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Art

Surviving the slop of Fake Spring, one eyebrow raise at at time

By April 19, 2018 Art, Headlines, Performance
  • Is it just me or did that horrific crash in Humboldt not just seem the most Canadian ever of tragedies??  A bleak and frozen intersection, a hockey team of beautiful boys, an overturned bus? Is it just me that can’t stop thinking of that sad and stunning 1997 Atom Egoyan film, The Sweet Hereafter?  I know I’m not alone in my tears.  Last night, the GoFundMe page dedicated to the hockey team stopped taking donations after raising $15,185,700 in twelve days.

  •  Is is just me or was the crowd at the ACC in Toronto just a little too ratcheted up for the Leafs playoff game? Waving those silly towels in the air like the mad dogs we’ve become, fed up entirely with Fake Spring, one of thirteen Canadian seasons (freak February thaws, dog turd melt, pothole construction). We need to cheer for something. Go Leafs Go!

  • Is it just me having a laugh listening to Viggo Mortensen making the media rounds in Toronto this week? Here to chair the jury for the $100,000 Glen Gould prize, Mortensen had to endure just about everyone being dumbfounded at his depth. “Isn’t it fascinating to discover someone with so many layers” mused one. Over on Breakfast Televison, the host dubbed the actor (also poet, painter, photographer, author, and musician) a “renassiance man”. Over here at the Red Chronicles, I’ll stick with a gem befitting no box. Mortensen said he doesn’t much believe in any kind of artistic competition but was drawn in by the level of artistry, his respect for the other jurors and past recipients, and his own curiosity, which he confessed was his guiding principle. Just place him at the head of my Fantasy Dinner Party, please and thank you. Past winners include Oscar Peterson, Leonard Cohen, Yo-Yo Ma, Phillip Glass; this year the prize went to opera singer Jessye Norman, the first female laureate in the prize’s history. Wow. It took only twelve years…

  • Is it just me being schooled by my children? Over at the Pulitzer HQ, the folks who dole prizes out are also waking up to reality. Kendrik Lamar is the first hip hop artist to win the music Pulitzer for his 14-track “Damn”. The Pulitzer has long been interested in jazz and classical works yet this year’s board deemed the twenty-nine year old’s work as a “virtuosic song collection unified by its vernacular authenticity and rhythmic dynamism that offers affecting vignettes capturing the complexity of African-American life”. Now it’s my children turn to gape. Huh? We knew already, Mom. Waaaaay before you clued in.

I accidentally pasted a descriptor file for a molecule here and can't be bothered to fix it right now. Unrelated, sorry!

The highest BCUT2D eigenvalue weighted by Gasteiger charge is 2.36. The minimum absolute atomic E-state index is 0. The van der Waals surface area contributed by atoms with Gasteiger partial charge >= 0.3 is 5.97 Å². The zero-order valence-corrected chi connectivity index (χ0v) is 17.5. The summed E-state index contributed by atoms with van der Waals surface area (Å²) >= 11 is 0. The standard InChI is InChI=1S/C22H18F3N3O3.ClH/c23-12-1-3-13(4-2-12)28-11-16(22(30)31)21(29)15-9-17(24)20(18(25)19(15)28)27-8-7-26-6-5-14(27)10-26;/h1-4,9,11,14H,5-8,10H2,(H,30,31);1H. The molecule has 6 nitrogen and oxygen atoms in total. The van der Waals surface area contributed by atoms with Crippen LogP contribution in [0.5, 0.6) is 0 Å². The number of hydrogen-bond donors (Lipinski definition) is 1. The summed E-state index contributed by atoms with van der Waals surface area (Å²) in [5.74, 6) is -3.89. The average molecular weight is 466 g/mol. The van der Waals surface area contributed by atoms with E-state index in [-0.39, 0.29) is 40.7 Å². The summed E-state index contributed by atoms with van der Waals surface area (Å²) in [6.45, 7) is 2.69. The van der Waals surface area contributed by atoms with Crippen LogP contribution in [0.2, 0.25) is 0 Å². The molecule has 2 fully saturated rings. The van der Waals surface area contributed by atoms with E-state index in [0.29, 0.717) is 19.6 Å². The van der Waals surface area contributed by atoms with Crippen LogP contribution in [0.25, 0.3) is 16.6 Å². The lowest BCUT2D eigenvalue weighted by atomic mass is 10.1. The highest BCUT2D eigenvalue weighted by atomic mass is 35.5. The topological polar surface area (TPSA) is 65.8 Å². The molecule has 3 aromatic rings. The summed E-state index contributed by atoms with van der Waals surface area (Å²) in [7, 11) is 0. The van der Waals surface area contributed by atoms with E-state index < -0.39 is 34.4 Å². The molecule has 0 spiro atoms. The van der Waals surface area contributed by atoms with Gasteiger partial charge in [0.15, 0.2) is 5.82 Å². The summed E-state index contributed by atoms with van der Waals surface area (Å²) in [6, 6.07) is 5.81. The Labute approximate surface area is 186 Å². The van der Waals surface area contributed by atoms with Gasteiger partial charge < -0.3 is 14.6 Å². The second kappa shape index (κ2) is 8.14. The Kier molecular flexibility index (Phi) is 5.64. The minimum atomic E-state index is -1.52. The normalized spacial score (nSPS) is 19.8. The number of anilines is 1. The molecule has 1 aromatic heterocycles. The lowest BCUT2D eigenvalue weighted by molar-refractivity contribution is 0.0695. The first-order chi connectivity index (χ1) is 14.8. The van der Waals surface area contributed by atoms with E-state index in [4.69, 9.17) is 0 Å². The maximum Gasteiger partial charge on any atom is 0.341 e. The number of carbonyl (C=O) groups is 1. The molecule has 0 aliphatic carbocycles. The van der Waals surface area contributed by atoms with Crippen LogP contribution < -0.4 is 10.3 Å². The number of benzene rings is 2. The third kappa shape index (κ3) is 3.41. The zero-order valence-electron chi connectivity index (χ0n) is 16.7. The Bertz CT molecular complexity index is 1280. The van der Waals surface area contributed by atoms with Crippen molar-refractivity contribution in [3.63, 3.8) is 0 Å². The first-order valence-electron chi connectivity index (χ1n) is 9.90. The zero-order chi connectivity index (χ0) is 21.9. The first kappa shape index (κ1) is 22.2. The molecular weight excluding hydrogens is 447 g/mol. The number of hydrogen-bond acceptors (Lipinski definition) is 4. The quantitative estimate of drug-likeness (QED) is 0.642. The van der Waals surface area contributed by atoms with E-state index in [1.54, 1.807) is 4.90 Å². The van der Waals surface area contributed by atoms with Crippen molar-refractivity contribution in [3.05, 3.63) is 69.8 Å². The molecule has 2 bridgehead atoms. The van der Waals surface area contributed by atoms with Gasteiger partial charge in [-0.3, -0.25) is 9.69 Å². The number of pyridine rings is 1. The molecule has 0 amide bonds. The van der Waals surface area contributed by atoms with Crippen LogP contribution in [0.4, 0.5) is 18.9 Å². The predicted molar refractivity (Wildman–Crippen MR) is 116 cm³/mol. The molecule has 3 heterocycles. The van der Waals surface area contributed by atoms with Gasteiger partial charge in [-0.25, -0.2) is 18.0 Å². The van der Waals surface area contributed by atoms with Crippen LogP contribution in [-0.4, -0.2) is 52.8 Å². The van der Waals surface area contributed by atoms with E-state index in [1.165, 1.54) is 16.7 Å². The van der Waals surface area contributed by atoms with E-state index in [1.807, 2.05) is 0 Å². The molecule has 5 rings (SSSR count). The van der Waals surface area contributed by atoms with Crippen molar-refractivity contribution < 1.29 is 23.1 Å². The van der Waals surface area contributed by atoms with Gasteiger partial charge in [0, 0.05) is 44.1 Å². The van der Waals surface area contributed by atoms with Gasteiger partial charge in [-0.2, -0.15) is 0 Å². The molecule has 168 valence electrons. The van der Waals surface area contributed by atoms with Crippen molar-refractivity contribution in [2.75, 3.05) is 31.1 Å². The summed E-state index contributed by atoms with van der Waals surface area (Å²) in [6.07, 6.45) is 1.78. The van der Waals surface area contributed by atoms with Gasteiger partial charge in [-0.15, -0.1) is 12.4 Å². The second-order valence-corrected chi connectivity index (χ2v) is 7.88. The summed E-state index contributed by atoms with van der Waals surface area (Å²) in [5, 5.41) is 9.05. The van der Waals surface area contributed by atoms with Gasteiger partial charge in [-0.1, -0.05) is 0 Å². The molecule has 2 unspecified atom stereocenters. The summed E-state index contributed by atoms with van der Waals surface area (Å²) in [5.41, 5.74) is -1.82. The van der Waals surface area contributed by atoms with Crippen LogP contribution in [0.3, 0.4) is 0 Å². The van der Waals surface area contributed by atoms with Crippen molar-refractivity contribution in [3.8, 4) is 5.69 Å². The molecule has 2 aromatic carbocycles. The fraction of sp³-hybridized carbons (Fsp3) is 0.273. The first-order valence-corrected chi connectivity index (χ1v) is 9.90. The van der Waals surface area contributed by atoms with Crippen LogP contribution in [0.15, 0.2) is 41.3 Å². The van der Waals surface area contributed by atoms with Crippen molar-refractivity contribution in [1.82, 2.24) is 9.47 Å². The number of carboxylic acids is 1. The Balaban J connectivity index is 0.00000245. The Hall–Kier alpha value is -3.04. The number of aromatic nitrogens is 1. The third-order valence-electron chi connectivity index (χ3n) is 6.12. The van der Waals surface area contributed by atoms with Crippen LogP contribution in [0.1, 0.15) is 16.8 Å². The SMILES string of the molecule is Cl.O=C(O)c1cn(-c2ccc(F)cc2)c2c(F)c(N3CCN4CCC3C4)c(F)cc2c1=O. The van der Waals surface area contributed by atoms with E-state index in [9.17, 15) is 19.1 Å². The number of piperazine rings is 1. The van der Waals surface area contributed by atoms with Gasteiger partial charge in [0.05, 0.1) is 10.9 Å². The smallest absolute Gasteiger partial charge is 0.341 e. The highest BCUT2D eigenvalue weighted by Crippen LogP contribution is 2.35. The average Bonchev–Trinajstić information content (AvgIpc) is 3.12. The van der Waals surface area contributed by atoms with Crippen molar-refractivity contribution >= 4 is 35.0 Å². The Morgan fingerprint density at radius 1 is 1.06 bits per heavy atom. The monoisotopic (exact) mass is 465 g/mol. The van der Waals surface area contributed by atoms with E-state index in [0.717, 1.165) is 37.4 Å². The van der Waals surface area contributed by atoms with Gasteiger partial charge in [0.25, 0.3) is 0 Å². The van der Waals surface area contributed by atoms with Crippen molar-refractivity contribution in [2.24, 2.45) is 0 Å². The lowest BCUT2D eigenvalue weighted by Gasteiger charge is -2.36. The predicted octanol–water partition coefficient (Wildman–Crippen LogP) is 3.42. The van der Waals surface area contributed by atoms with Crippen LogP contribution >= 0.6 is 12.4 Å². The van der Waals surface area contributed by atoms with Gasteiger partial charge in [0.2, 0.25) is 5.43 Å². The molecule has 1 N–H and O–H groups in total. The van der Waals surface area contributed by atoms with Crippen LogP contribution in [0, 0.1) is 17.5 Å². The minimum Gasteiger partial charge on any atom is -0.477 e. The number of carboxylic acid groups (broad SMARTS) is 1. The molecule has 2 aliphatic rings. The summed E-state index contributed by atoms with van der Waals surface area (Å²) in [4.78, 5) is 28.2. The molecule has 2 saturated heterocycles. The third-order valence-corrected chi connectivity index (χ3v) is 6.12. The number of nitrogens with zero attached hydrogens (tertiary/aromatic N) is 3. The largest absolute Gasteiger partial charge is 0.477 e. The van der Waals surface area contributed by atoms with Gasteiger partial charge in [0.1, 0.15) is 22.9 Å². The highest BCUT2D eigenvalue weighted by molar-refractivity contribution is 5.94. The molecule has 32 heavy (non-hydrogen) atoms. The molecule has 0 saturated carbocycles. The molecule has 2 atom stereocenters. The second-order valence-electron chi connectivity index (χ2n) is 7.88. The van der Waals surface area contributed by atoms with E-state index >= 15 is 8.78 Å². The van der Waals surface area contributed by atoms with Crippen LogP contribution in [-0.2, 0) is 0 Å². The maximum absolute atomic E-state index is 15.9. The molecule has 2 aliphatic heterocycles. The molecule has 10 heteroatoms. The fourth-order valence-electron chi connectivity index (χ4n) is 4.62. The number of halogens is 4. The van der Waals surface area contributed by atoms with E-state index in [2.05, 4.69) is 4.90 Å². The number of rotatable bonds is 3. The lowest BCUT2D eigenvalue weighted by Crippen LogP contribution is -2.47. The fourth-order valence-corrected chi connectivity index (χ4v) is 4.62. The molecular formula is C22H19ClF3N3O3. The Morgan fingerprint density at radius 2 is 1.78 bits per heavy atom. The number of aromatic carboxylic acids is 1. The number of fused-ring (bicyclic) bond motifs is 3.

•  I know it is not just me who lives in a world controlled by robots. Don’t think so? Didn’t you just have to type in some code for your computer’s brain to let you in? For basic access? Now let your mind travel to space. Luxury space travel. Book it now.  (Globe and Mail)

  • Is it just me or does this sound just wacky…and wonderful too. Gravity blankets. They’re a thing.(New Yorker) Would you get one? Report back and let me know if your sleep was suddenly delicious.

 

 

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The Long Now

By March 28, 2018 Art, Travel

Let’s meet in Berlin.

 You fly in from Athens and I’ll fly in from Toronto and we shall see if four days in this city of creative expressionism and tumultuous history will leave us as inspired as the thousands who come to live. Freedom, is what one transplanted Berliner told me. This is what I came for. Freedom to be whatever I want to be.

So went mom and daughter, she now grown and working in another historic city. This is our way now, these brief interludes of togetherness, and I shall learn the notes soon enough, if not the goodbyes. Travel buddies we are, with sneakers and trench coats for melancholy weather, weather that seems a good match for sombre sites like the Memorial to the Murdered Jews of Europe: giant abstract blocks erected in 2005 covering an entire block near the Brandenburg Gate. 

These clear and present memorials are hardly hidden: my excellent free walking tour with Sandemans expressed this amply. In the Topography of Terror, erected in 2010 on the historical site of the main organs of Nazi terror between 1933 and 1945, we (and several tour groups) walked through fifteen comprehensive stations detailing the horrors of the SS. In the Jewish Museum (the largest Jewish museum in Europe) we watched in stunned silence as visitors were invited to walk noisily over ten thousand faces made of steel in the Memory Void; created by Israeli artist Menashe Kadishman in one of two buildings designed by Polish architect Daniel Libeskind(whose studio is based in Berlin)—Torontonians will recall that name from our own infamous ROM crystal.  Also at that museum, a moving exhibit (continuing to April 2019), Welcome to Jerusalem, an immersive experience using film and audio clips, art, maps and more, all highlighting the many contradictions of a sacred city.